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App screens — Before

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App screens — After

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App click through

App click through

AccuWeather

2019

Huge — Product Design

Overview

AccuWeather serves 1.5 billion people weather forecasts through many mediums – native app, websites, weather channels, and more – with its superior accuracy. As competition within the forecasting space intensified with modern UI and UX offering within mobile apps, it was time for AccuWeather to get a facelift that further solidifies its position within the industry and have an app that reflects its value.

Our high level problem statement is, how do we redefine how users accurately tap into the forecast?

Role

  • Conducted user research, testing, and analysis with internal UXR team that identified user behavior, feature needs, and app baseline expectations that drove user expectation alignment conversations
  • Collaborated with clients through co-leading workshop and discovery sessions that aligned direction, goals, and intentions
  • Designed key experiences, information architecture, and UI within the native app that defined the overall experience and interaction
  • Ensured brand consistency and product quality that achieves high standards for usability and accessibility
  • Pushed advertising spots throughout the application that allows for monetization without disrupting the user’s experience

Focus Areas

Navigation

Information architecture and user flows

Near Future Look Ahead

Patented MinuteCast experience

All Look Ahead

Hourly, daily, weekly, and monthly forecast

Weather Watch

Radars and alerts

Conditional Backgrounds

Designing experience to work across all weather backgrounds

Devices

Build for iOS and Android mobile and tablet devices

Research Insights

We learned a few things through moderated user interviews that gave insights that validated user need

1. Speed and ease of reading are important

Users are constantly looking to make quick decisions about their day, like what to wear and when to leave from work.

How were learnings applied? We redesigned the home screen with intentional hierarchy and information to clearly display current temperature and a look ahead to plan their next few hours

2. We all look for the same weather information

Users primarily look for weather forecast and temperature data in their typical day-to-day, regardless of what climate they live in. At this time, location doesn’t appear to have a significant effect on how users interact with a given weather app.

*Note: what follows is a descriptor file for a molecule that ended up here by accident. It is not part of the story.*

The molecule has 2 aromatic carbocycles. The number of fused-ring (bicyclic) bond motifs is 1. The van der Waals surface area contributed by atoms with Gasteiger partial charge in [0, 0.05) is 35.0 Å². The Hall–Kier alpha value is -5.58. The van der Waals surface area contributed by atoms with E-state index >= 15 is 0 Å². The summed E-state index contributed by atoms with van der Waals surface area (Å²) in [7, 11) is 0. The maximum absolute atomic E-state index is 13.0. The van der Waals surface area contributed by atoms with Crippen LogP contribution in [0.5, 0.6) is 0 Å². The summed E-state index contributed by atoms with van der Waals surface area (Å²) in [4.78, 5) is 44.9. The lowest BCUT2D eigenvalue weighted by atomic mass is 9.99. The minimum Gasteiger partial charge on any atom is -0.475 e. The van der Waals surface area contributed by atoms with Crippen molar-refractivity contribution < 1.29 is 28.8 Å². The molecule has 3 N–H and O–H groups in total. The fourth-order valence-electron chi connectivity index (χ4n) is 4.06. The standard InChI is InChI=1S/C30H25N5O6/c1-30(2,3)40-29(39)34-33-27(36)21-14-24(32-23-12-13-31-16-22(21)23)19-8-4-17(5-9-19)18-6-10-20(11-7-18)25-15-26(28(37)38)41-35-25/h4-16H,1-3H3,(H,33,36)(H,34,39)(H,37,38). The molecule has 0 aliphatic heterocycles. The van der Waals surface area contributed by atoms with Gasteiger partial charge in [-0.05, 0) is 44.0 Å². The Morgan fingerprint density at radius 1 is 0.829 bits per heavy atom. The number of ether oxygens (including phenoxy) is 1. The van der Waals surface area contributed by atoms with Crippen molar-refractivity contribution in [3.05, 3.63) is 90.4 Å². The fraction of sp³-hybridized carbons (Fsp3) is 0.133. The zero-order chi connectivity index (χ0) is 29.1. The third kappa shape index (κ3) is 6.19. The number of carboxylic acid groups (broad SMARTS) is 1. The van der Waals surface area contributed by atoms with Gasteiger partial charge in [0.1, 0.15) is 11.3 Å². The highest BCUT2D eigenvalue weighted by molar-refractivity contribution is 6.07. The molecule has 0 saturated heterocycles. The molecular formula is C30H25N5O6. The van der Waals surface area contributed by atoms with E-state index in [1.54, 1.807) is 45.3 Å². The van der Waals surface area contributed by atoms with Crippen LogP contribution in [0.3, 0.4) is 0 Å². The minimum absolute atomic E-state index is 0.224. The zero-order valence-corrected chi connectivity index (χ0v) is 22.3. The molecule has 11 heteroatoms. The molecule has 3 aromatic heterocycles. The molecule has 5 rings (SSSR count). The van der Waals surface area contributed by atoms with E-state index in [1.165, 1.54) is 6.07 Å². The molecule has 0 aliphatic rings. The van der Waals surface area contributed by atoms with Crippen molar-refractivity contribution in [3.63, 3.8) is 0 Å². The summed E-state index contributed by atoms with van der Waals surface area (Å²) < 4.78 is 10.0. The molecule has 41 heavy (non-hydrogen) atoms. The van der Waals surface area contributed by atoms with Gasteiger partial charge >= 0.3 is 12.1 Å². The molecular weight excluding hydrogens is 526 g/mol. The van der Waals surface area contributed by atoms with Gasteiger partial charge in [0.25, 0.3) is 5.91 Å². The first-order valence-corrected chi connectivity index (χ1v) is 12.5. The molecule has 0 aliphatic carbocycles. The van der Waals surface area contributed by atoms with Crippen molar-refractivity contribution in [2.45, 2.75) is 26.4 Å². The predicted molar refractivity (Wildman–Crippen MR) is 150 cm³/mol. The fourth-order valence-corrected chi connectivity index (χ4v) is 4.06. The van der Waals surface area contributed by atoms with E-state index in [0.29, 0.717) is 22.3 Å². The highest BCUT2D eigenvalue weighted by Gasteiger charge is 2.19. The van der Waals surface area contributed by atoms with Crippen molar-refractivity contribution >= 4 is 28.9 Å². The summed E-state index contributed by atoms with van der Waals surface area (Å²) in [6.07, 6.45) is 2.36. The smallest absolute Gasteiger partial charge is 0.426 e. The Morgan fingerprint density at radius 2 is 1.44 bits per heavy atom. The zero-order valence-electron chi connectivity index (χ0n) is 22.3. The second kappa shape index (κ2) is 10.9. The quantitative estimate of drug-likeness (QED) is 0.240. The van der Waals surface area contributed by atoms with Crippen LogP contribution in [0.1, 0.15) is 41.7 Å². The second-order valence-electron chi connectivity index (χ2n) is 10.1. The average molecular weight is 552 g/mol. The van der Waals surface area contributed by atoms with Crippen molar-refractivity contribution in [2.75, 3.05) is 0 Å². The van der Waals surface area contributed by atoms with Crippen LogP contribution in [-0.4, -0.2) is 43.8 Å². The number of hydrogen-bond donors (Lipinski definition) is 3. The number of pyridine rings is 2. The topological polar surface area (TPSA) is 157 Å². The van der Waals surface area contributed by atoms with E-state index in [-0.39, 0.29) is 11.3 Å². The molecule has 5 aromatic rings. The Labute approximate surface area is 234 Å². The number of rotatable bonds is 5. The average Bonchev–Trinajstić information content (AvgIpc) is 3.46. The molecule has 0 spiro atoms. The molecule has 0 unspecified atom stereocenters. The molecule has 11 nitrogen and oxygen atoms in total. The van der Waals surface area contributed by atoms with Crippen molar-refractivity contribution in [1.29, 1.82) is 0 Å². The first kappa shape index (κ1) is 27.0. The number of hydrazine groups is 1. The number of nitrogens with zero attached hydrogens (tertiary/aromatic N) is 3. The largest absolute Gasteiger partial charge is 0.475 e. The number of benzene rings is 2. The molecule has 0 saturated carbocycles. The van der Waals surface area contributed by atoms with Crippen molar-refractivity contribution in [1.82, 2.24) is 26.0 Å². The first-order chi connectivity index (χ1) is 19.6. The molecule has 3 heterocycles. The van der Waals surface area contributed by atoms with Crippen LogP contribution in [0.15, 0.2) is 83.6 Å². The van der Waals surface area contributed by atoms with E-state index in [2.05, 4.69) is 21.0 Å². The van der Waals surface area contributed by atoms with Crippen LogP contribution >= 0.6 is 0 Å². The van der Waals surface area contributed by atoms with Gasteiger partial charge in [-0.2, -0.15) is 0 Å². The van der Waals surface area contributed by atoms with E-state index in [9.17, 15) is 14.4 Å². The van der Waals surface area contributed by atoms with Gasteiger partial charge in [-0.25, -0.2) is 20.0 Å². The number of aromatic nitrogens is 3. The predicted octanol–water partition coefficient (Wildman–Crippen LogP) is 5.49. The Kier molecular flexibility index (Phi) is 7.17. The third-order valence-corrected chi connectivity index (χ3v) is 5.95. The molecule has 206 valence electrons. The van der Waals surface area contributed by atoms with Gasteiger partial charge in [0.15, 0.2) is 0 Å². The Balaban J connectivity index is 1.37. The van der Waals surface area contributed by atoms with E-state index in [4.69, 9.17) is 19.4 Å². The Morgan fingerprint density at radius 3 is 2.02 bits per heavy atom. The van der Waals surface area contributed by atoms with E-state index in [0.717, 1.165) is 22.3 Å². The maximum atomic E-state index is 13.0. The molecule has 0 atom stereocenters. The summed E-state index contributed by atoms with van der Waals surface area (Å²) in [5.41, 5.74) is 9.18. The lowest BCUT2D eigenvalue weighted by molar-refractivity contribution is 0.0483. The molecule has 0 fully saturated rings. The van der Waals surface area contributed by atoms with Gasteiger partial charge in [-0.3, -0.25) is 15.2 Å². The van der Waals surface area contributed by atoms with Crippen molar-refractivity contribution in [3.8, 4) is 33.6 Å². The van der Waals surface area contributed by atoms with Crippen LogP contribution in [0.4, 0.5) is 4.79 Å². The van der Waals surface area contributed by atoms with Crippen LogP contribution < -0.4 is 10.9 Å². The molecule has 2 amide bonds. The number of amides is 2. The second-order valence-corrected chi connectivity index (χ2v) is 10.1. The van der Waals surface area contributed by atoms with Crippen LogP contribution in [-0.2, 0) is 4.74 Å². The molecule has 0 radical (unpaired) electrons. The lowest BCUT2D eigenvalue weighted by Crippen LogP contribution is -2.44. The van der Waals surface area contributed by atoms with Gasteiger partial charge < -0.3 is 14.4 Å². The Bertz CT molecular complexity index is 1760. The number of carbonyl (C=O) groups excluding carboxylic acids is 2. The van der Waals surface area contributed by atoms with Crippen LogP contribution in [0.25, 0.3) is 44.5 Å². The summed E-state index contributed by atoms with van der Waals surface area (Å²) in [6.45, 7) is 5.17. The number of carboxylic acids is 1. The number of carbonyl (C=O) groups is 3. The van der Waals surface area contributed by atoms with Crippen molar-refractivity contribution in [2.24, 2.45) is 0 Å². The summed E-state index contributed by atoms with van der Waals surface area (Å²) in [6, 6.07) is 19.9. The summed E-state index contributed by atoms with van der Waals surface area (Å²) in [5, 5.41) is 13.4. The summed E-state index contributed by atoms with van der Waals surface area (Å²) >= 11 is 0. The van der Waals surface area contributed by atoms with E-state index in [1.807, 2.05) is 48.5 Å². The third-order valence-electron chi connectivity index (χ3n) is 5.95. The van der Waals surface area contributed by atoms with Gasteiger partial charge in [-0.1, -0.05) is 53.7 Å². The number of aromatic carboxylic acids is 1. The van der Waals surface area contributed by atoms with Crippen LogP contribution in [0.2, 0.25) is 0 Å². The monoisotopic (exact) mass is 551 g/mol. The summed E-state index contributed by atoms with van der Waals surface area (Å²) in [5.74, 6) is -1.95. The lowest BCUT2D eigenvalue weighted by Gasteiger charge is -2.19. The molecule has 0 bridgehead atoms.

How were learnings applied? We minimized the real estate needed to display user or weather location by putting it along top navigation where page titles appear

3. Range of data informs initial perceptions

While they don’t actively seek out tangential weather information, like sunrise, moonset, dew point, etc., users prefer to have access to these data and perceive the app as more accurate upon first interaction.

How were learnings applied? While forecast perception is dependent on accuracy, access to information that may confirm this perception is important but secondary to information intake. We created clear hierarchy in formation display to deprioritize secondary information while making it accessible.

4. Lasting evaluations occur retrospectively

In the end, users evaluate an app’s accuracy based on how closely the prediction reflected their real experience of the weather after it happens. There may be creative opportunity for transparency and expectation management to increase user and customer loyalty.

How were learnings applied? We passed the learnings to AccuWeather internal teams to prioritize improving weather accuracy. Through the app, we added local weather channel weather reports that leverage AccuWeather to drive credibility.

User Testing Takeaways

We learned a few things through user testing variations of features and experiences

1. Current AccuWeather users strongly prefer the top navigation

Users that are used to a pattern does not see or feel the need to disrupt the experience they already know.

How were learnings applied? While a majority of users preferred top navigation, it was a conscious decision to move ahead with a bottom navigation with the hypothesis that:

  • Current users preferred top navigation because they are used to it by repeated usage
  • A bottom navigation will allow ease of access to other critical weather forecasting information that users care about
  • A bottom navigation would encourage discovery within the app, which results in higher returned usage, brand recognition, and credibility

2. Existing and new users alike love the MinuteCast

Both existing and prospective users, recalled MinuteCast (a dial that shows rain and snow intensity within the hour) as their favorite feature. In particular, they enjoyed how they could “instantly” read the temperature and the colorful visuals for precipitation

How were learnings applied? Instead of spending time and energy ideating on how to redesign the MinuteCast, we focused on:

  • Better labeling on the dial experience for faster understanding and read for users. Overall through testing, users took a few minutes to understand what the dial looks to convey
  • Adding a linear display of the weather forecast that visualized the intensity of rain and snow within the next 2 hours

Awards

2020 World Meteorological Organization International Weather App Awards

Best Design and Presentation of Information — Private Sector

Best User Interface and Data Representation — Innovation

Best Weather Warnings — Private Section

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